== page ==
People who very much want to buy a home, but have persistence fears of actually going through with it, have every right to be concerned. Buying a home for most is usually the largest purchase one will make. It takes much thought, good advice and a clear understanding of what being a homeowner entails. Here are some of the top reasons buyers are wary of purchasing a home and advice on how to overcome the hurdles that may be holding you back.
Loss in Property Value
The Bad: No one can predict what will happen in the real estate market. Even pros don’t have a crystal ball and will tell you what home prices will be in ten years let alone ten months. Decline in property values happen for a variety of reasons: the economy, new home construction can make older neighbourhoods look dated and less attractive, development such as a landfill, highway or prison could be built nearby, or other issues.
The Good: Homeowners can take precautions to protect themselves from buying a home that could lose values. Always consider a homes location. Check with the city government to see if any future development in the works. Also, always buy in a low-crime area where there are excellent schools. Neighbourhoods that are well-kept primarily owner-occupied always fare better than other homes in less desirable areas.
The Bad: There is not a home that won’t require repair or upkeep costs at some point. A homeowner just can’t avoid these types of costs. But there are several things a buyer can do to prepare for them.
The Good: Buy a home that has been well maintained. Hire a reputable home inspector that can give you detailed information on a home you are considering to give you a heads-up if repairs will be required at some point. Also, consider buying a new home. While no home is 100 percent repair free, new construction is less likely to have major issues. Finally, buy a home that has recently had major repairs, upgrades or replaced equipment such as a new water heater, new plumbing and new electrical. If you still are unsure, ask the sellers to purchase a home warranty policy. It provides peace of mind should a covered repair be needed.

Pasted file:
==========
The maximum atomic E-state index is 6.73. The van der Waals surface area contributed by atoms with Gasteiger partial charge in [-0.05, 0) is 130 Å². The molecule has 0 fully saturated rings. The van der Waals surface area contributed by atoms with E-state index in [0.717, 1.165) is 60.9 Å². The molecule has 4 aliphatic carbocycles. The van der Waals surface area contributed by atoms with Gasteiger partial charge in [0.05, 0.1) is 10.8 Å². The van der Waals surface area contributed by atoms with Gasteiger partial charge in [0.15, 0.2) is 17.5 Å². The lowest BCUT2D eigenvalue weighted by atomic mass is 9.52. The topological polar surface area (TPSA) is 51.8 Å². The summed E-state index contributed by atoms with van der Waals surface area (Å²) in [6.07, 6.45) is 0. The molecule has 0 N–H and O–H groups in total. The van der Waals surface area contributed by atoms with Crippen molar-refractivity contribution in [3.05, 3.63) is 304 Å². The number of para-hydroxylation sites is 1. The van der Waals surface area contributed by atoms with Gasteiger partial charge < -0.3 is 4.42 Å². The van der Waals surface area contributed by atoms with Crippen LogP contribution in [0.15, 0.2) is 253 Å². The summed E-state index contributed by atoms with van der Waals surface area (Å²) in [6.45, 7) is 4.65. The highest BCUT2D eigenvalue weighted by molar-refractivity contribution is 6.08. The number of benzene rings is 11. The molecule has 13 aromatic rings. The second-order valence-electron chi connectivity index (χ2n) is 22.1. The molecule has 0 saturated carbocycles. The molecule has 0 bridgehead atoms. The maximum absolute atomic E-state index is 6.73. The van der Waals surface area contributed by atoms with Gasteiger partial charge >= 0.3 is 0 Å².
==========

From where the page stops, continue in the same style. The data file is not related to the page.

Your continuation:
The Bad: While buyer’s remorse is not a common problem, it does happen. But maybe it’s because you don’t know what type of home or neighbourhood you actually want. This is an easy problem to fix.
The Good: Make a wish list of everything you MUST have in a home purchase. If you absolutely know you want a fireplace and three bedrooms, then write it down. Then make a list on items you would like to have but not necessary. Work with your real estate agent and see as many houses in your price range while focusing on your MUST have list. If you find a home that provides you with everything you want, then go and sleep on it before you make an offer. If you find that you really want the house, then discuss with your agent. Be careful not to exceed your budget, as that is what causes most buyers’ remorse. If you are ever unsure about a home, or if you feel pressured by a pushy real estate agent, then walk away. Find a new agent and remember that new homes come on the market every day.
Unable To Afford Your Mortgage Payment
The Bad: The economy of the past several years sure hasn’t helped buyers feel positive about the real estate market. This, of course, is understandable. Buyers are concerned that if they lose their job, they will lose their home as well as their deposit. Buyers then wonder why they don’t rent for the rest of their lives.
The Good: If you are considering buying a home, look at your job security. While no one ever knows what is going to happen, ask yourself if your company is in good standing. Are they giving raises, promotions or bonuses? Are layoff rumors whispered around the water cooler? But if you think that you are on good standing, it is still highly recommended that you have an emergency fund set aside with at least three months of living expenses available. Set up a budget so you know what your existing expenses are and how much you take home every month. Think about what new costs are involved with home ownership, such as utilities and insurance.
The Good: There are plenty of experts you can educate you on how mortgages work. Don’t buy a home until you have a good understanding of what you are getting into. While there are numerous books and classes available, you should also talk to a trusted professional that comes highly recommended to you by friends, family or co-workers. Finding out at the last-minute that you have agreed to a loan that you now realize is a mistake, can be a huge source of stress and anger.
Setting up an appointment with a professional Windsor real estate agent who can answer your questions about the current market and homes in your price range, can provide some comfort. Despite what you may think, a good agent will never try to sell you a home when you aren’t ready. Never feel pressured to make such a decision by an agent who is looking at a commission or doesn’t have your best interests at heart.